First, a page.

We would like to welcome you to a vibrant urban core of the Sandhills region! As a part of the North Carolina Main Street Program, Downtown Aberdeen is now on track as a regional destination for home decor and design, and an uncommon collection of creative entrepreneurs offering specialty retail and services.
As a Main Street America Affiliate™, The Town of Aberdeen is part of a national network of more than 1,200 neighborhoods and communities who share both a commitment to creating high-quality places and to building stronger communities through preservation-based economic development.
The Town of Aberdeen is a North Carolina Main Street Community, designated by the NC Department of Commerce and Main Street & Rural Planning Center. Downtown Aberdeen is charged with administering the program at the local level and building a public-private partnership to spur economic development in partnership with the state agency.
Located in the southern part of Moore County, Aberdeen, North Carolina is a small town full of historical character. Settled by Scottish emigrants in the 1700’s, the Town was known as Bethesda and Blue’s Crossing before it adopted its current name in the later part of the nineteenth century.
The first foreign settlers migrating into the area now known as Aberdeen were Scottish Highlanders, fleeing their parent country to the shores of North Carolina and eventually up the Cape Fear River and its tributaries inland to the pine forests of Moore County. Good hunting was the enticement for permanent settlement beginning as early as 1745. Plentiful game plus an abundance of virgin land prompted emigrants from Scotland and England to settle in what we now call Aberdeen. The Scottish community of Blue's Crossing was settled in the mid 1750's in the area of land from the "Head of the Rockfish" to the "Devil's Gut", two bodies of water making up the flow to Aberdeen Creek. Although the land area was more than 10 square miles, only approximately 300 people inhabited the densely wooded acreage at the time of settlement.
These proud Scottish people remained loyal to the British throne during the Revolution, and were involved in many skirmishes with other Moore County settlers who supported the war. No battles of the American Revolution were fought in the Bethesda Community or Blue’s Crossing, yet the Scottish were not untouched by the internecine strife waged by the Loyalist (Tories) and Patriots (Whigs) in the surrounding areas. It must have been with a great deal of thankfulness that the settlers in the these communities heard of the Treaty of Paris in 1783 which ended the American Revolution – and which ultimately ended the civil strife that had threatened their daily lives. Success and the promise of future growth seemed destined for the area. The tar, pitch and turpentine (naval stores) industry prospered. Transportation by the wooden, hand-laid Plank Road over the sandy ridges carried the products to market.
However, progress came to a halt as the Civil War began. More than 1500 soldiers served in the Confederate Army, fighting in most of the major battles. Over 500 were killed in action or died of wounds, decimating the labor supply.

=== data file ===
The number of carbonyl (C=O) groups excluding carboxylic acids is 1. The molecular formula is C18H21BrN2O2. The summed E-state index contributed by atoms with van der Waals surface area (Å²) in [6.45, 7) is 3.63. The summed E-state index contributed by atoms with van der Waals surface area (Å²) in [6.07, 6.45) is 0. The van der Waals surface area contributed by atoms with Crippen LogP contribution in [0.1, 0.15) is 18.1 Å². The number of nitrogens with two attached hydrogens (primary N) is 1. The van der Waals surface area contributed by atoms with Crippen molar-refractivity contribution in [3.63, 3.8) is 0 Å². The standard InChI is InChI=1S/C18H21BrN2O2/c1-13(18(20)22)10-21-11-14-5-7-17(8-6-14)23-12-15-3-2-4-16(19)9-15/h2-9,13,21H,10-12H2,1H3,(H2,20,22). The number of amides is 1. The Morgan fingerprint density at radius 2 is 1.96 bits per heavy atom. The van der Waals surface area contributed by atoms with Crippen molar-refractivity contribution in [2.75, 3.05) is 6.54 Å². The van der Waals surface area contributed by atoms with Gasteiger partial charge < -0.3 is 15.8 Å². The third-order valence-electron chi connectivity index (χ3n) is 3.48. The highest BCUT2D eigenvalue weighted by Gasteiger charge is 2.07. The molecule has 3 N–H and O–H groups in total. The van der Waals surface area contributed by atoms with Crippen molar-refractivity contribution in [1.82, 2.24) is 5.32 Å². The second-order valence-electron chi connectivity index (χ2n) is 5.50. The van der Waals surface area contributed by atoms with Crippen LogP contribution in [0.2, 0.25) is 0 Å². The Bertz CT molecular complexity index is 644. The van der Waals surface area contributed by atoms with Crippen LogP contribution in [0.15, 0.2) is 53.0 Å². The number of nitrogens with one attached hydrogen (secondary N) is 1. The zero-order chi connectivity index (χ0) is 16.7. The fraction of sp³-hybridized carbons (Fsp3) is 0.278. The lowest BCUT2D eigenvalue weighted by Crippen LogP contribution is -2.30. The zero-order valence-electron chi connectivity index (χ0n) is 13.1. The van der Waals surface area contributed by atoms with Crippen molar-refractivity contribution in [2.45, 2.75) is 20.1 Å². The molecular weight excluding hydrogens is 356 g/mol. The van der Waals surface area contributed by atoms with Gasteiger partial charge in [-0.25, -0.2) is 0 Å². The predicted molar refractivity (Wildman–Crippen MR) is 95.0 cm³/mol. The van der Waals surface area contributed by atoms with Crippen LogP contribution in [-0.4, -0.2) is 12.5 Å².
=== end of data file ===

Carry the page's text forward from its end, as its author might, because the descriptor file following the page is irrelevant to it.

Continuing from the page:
Following the war, most businesses and industries were devastated. But the proud Scottish heritage of the families would not be defeated, and those soldiers returning to the area began establishing new businesses.
Soon after the Civil War, the Raleigh & Augusta Air Line (now owned by the CSX Transportation System) was completed through the county and through the struggling community of Blue's Crossing. In the 1870's the production of turpentine, resin and tar from the pine trees, and the cutting of the pine trees for the timber itself, required better transportation facilities and a unity in government. In 1877, a post office was established with Malcolm J. Blue serving as postmaster. In 1881, Allison F. Page established a rail line leading from the Raleigh & Augusta north westerly from Blue's Crossing through the magnificent forestlands that were being cleared by the lumberjacks working for him. In 1888, the name of Blue's Crossing was changed to Aberdeen, and the native Scots living in the outlying areas began to centralize into a closer knit community.
In 1892, John Blue built a rail line from the Raleigh & Augusta in Aberdeen eastward reaching Fayetteville and the Cape Fear River, making Aberdeen a central hub for industry and manufacturing. Allison F. Page bought vast tracts of virgin pine forests from Malcolm McMillian Blue for the timber. The same land was later sold for $1 an acre, having been stripped of its virgin pine trees. Mr. James W. Tufts, a wealthy northern fountain manufacturer, made the purchase in 1895, and began to design and build a resort community that he called Tuftown, now known as Pinehurst. Prior to 1900, the economy was shaped for years to come with agriculture, industry, tourism and retirement. During the twentieth century, the Sandhills experienced prosperity, wars, depression and recessions. Agriculture farming brought forth grain, fruit, cotton and tobacco. The resort and retirement industries grew.
Today there is a healthy balance among these major segments of the Sandhills economy, and planning for the future will continue to balance and enhance the quality of life in our community.